Sunday night and my 15 year old daughter Laura is packing for Paris.
Her room's a mess - piles of clothes here, shoes under the bed, books scattered pretty much everywhere. Charles Aznavour and French rapper Sniper alternate on her iPod. After a quick altercation with her mother over how big a suitcase she can bring - settled by Laura out-googling my wife and finding that Air France allows up to 50 pounds - I have been recruited to "make sure she packs and make sure you don't do it for her".
She'll be gone for a month - first visiting with my own mother, then in a two week course called "Paris through the eyes of its greatest minds". (Since when did college start at 15?!?!). I've always wanted my kids to speak French - they call me "Papa" - but despite a year of tutoring it wasn't until the dangling of a Parisian carotte that I got any traction with Laura. Now for the past month I have had to listen to daily reproaches that I wasn't speaking French to her enough.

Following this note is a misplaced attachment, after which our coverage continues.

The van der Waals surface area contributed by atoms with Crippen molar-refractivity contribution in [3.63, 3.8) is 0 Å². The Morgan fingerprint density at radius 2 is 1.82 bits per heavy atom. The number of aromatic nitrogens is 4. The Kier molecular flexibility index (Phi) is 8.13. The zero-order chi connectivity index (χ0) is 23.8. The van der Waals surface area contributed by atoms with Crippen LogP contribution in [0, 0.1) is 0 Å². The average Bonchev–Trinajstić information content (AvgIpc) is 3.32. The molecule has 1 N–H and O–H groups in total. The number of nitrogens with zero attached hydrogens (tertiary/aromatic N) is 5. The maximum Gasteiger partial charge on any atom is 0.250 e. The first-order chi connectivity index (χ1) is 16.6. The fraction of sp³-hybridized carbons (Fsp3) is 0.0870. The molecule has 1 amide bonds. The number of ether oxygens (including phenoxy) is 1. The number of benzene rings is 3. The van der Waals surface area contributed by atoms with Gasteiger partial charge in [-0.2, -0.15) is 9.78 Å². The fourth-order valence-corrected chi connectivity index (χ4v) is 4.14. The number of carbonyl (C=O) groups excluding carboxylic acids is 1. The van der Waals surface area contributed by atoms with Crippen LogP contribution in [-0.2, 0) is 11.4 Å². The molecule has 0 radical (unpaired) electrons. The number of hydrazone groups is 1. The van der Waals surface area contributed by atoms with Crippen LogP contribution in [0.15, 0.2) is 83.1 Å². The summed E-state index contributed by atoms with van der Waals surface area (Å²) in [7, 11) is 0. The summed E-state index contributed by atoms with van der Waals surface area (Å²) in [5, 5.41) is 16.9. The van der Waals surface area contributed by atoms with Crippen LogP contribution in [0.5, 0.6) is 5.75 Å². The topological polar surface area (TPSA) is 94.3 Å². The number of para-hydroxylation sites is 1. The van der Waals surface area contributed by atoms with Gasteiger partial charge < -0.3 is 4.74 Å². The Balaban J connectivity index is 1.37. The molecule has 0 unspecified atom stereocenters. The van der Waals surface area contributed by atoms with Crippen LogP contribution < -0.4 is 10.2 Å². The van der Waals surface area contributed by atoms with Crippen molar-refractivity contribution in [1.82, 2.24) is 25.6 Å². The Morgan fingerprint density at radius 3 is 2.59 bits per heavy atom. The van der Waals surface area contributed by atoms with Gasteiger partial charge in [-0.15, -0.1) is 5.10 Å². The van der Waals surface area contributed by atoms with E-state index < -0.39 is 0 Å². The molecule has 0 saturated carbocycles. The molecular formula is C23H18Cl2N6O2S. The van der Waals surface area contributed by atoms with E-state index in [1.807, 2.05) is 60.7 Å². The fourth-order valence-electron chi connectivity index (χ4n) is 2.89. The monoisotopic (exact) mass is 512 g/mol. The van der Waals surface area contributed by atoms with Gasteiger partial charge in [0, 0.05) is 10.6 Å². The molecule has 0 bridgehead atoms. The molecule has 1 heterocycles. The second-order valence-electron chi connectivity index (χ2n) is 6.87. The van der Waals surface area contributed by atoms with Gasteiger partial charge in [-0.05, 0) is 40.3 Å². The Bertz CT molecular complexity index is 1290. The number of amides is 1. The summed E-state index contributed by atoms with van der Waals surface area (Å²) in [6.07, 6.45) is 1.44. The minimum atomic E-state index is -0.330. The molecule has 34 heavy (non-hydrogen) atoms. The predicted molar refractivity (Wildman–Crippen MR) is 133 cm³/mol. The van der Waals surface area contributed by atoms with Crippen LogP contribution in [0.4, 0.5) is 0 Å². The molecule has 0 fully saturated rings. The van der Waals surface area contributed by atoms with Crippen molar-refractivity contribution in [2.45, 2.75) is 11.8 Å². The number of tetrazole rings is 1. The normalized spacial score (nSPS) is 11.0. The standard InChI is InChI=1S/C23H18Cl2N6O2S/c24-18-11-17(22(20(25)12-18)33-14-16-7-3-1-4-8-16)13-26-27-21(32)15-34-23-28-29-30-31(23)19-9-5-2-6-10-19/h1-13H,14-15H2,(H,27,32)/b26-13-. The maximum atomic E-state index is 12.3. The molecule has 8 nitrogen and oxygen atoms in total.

I'm happy for her of course. Seeing Paris, for the first time, at 15. (Well, technically she first saw it at 2 but I doubt that even she remembers). She who is already well on that road that leads from girlhood to womanhood. Who over the last two years morphed from a Harry Potter obsessed semi grungee into a bona fide, Noam Chomsky reading, short skirted coquette. She is SO ready for Paris.
I wonder though, if I am. Ready for her to go to Paris; and to all the places she will go afterwards. This is the first step, watching her pack that bag, sway to that music, the emotions flitting across her face as she thinks those thoughts that she will no longer always share with me.
I know she has to go; after all, I went to Paris too once. Tomorrow I will take her to the airport, and watch her go through those doors beyond which I cannot go.
It's not so much the going. It's the knowing that from now on, when she comes back, it will only be for a little while.